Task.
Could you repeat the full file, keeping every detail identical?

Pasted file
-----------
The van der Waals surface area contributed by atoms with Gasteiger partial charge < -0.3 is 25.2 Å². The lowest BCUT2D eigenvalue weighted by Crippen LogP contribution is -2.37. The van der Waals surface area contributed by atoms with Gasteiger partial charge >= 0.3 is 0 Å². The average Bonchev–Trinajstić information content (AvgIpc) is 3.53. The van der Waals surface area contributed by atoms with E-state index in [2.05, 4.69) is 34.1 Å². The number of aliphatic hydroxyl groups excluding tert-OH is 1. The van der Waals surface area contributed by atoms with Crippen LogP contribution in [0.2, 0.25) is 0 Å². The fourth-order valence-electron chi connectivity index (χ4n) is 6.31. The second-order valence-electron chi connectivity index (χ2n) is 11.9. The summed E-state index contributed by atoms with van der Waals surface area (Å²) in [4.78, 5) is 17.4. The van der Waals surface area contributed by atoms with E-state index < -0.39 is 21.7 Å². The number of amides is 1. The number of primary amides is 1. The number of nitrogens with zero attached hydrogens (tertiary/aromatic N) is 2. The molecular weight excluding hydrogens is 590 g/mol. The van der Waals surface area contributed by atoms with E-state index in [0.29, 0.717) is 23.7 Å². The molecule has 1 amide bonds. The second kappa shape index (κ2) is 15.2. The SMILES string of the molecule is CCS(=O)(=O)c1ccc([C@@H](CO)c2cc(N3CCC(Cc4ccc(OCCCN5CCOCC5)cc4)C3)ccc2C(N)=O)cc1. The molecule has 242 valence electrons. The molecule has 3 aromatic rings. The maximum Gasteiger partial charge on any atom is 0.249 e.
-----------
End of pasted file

The van der Waals surface area contributed by atoms with Gasteiger partial charge < -0.3 is 25.2 Å². The lowest BCUT2D eigenvalue weighted by Crippen LogP contribution is -2.37. The van der Waals surface area contributed by atoms with Gasteiger partial charge >= 0.3 is 0 Å². The average Bonchev–Trinajstić information content (AvgIpc) is 3.53. The van der Waals surface area contributed by atoms with E-state index in [2.05, 4.69) is 34.1 Å². The number of aliphatic hydroxyl groups excluding tert-OH is 1. The van der Waals surface area contributed by atoms with Crippen LogP contribution in [0.2, 0.25) is 0 Å². The fourth-order valence-electron chi connectivity index (χ4n) is 6.31. The second-order valence-electron chi connectivity index (χ2n) is 11.9. The summed E-state index contributed by atoms with van der Waals surface area (Å²) in [4.78, 5) is 17.4. The van der Waals surface area contributed by atoms with E-state index < -0.39 is 21.7 Å². The number of amides is 1. The number of primary amides is 1. The number of nitrogens with zero attached hydrogens (tertiary/aromatic N) is 2. The molecular weight excluding hydrogens is 590 g/mol. The van der Waals surface area contributed by atoms with E-state index in [0.29, 0.717) is 23.7 Å². The molecule has 1 amide bonds. The second kappa shape index (κ2) is 15.2. The SMILES string of the molecule is CCS(=O)(=O)c1ccc([C@@H](CO)c2cc(N3CCC(Cc4ccc(OCCCN5CCOCC5)cc4)C3)ccc2C(N)=O)cc1. The molecule has 242 valence electrons. The molecule has 3 aromatic rings. The maximum Gasteiger partial charge on any atom is 0.249 e.